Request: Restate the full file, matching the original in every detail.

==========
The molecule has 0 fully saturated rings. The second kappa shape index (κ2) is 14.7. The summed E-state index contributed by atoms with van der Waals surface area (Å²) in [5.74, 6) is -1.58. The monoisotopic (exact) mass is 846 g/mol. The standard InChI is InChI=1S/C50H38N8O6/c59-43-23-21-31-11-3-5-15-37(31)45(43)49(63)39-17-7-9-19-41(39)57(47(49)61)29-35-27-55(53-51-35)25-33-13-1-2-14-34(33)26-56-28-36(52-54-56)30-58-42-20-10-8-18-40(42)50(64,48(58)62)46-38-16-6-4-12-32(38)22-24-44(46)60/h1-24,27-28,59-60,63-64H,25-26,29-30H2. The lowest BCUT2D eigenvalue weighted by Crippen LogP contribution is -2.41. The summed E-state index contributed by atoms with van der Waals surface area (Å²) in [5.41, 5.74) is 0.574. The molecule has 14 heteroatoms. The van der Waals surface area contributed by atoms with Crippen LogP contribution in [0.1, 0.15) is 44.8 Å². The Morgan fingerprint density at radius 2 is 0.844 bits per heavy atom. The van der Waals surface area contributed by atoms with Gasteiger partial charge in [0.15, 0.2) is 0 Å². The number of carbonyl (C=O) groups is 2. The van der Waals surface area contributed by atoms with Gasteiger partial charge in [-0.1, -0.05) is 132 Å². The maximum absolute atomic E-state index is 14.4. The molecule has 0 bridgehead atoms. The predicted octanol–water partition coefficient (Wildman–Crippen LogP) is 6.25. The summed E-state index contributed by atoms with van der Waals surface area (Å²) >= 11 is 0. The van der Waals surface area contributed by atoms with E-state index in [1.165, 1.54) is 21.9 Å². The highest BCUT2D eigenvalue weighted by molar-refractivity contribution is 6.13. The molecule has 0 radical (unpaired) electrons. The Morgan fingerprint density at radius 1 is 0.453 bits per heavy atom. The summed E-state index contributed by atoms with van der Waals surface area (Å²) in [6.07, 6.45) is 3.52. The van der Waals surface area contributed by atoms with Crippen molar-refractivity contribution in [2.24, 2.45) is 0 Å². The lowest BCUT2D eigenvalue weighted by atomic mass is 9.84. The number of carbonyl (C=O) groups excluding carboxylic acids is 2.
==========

The molecule has 0 fully saturated rings. The second kappa shape index (κ2) is 14.7. The summed E-state index contributed by atoms with van der Waals surface area (Å²) in [5.74, 6) is -1.58. The monoisotopic (exact) mass is 846 g/mol. The standard InChI is InChI=1S/C50H38N8O6/c59-43-23-21-31-11-3-5-15-37(31)45(43)49(63)39-17-7-9-19-41(39)57(47(49)61)29-35-27-55(53-51-35)25-33-13-1-2-14-34(33)26-56-28-36(52-54-56)30-58-42-20-10-8-18-40(42)50(64,48(58)62)46-38-16-6-4-12-32(38)22-24-44(46)60/h1-24,27-28,59-60,63-64H,25-26,29-30H2. The lowest BCUT2D eigenvalue weighted by Crippen LogP contribution is -2.41. The summed E-state index contributed by atoms with van der Waals surface area (Å²) in [5.41, 5.74) is 0.574. The molecule has 14 heteroatoms. The van der Waals surface area contributed by atoms with Crippen LogP contribution in [0.1, 0.15) is 44.8 Å². The Morgan fingerprint density at radius 2 is 0.844 bits per heavy atom. The van der Waals surface area contributed by atoms with Gasteiger partial charge in [0.15, 0.2) is 0 Å². The number of carbonyl (C=O) groups is 2. The van der Waals surface area contributed by atoms with Gasteiger partial charge in [-0.1, -0.05) is 132 Å². The maximum absolute atomic E-state index is 14.4. The molecule has 0 bridgehead atoms. The predicted octanol–water partition coefficient (Wildman–Crippen LogP) is 6.25. The summed E-state index contributed by atoms with van der Waals surface area (Å²) >= 11 is 0. The van der Waals surface area contributed by atoms with E-state index in [1.165, 1.54) is 21.9 Å². The highest BCUT2D eigenvalue weighted by molar-refractivity contribution is 6.13. The molecule has 0 radical (unpaired) electrons. The Morgan fingerprint density at radius 1 is 0.453 bits per heavy atom. The summed E-state index contributed by atoms with van der Waals surface area (Å²) in [6.07, 6.45) is 3.52. The van der Waals surface area contributed by atoms with Crippen molar-refractivity contribution in [2.24, 2.45) is 0 Å². The lowest BCUT2D eigenvalue weighted by atomic mass is 9.84. The number of carbonyl (C=O) groups excluding carboxylic acids is 2.